Soil problems caused by low pH are most likely to develop in Kansas' sandier soils and are common throughout the central corridor of the state, according to agronomists at Kansas State University.
Unfortunately, a factor that can exacerbate the situation is years of applying nitrogen fertilizer at high rates. So, farms can be especially vulnerable if they´re engaged in long-term, continuous wheat production in central and south central Kansas, said Dorivar Ruiz Diaz, a K-State Research and Extension soil nutrient management specialist.
For wheat producers, strongly acidic soils may present several problems, Ruiz Diaz said. These challenges include aluminum toxicity and, in some cases, manganese toxicity. Others are deficiencies of phosphorus, calcium, magnesium and olybdenum.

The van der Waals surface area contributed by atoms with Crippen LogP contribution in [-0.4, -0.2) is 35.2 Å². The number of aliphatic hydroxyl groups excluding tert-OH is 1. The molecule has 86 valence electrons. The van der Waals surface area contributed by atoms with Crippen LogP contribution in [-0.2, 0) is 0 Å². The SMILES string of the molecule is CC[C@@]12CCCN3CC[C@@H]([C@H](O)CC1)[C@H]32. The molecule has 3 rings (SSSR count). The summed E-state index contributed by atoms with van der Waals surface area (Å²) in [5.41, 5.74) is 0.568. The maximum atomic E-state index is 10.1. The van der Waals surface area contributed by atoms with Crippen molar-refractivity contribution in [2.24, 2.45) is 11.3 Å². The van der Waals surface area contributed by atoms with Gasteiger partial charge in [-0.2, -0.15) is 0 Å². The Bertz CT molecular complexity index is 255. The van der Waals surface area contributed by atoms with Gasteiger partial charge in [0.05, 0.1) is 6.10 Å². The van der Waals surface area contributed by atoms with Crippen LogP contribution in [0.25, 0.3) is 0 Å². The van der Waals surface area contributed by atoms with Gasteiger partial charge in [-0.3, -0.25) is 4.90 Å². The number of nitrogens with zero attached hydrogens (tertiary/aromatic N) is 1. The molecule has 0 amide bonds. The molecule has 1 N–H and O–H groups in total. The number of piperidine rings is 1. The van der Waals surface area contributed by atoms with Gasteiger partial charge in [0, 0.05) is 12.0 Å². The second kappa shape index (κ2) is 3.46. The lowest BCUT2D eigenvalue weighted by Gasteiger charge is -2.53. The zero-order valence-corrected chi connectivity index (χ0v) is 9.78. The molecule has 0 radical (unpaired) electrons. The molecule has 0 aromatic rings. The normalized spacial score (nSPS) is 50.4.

In general terms, he said, aluminum toxicity will reduce wheat's yield potential when soil pH levels get below 5.2 to 5.5 and KCl-extractable (free aluminum) levels are greater than 25 partsper million (ppm).
When aluminum levels are not that high, pH levels in the 5.2 to 5.5 range aren´t as much of a problem for wheat, the agronomist said. When soil pH is 5.0 or less, however, yields typically start dropping off rapidly.
"Fortunately, where acid soils are causing reductions in wheat production, liming and raising the soil´s pH to an optimum range can significantly improve plant growth and yield," Ruiz Diaz said.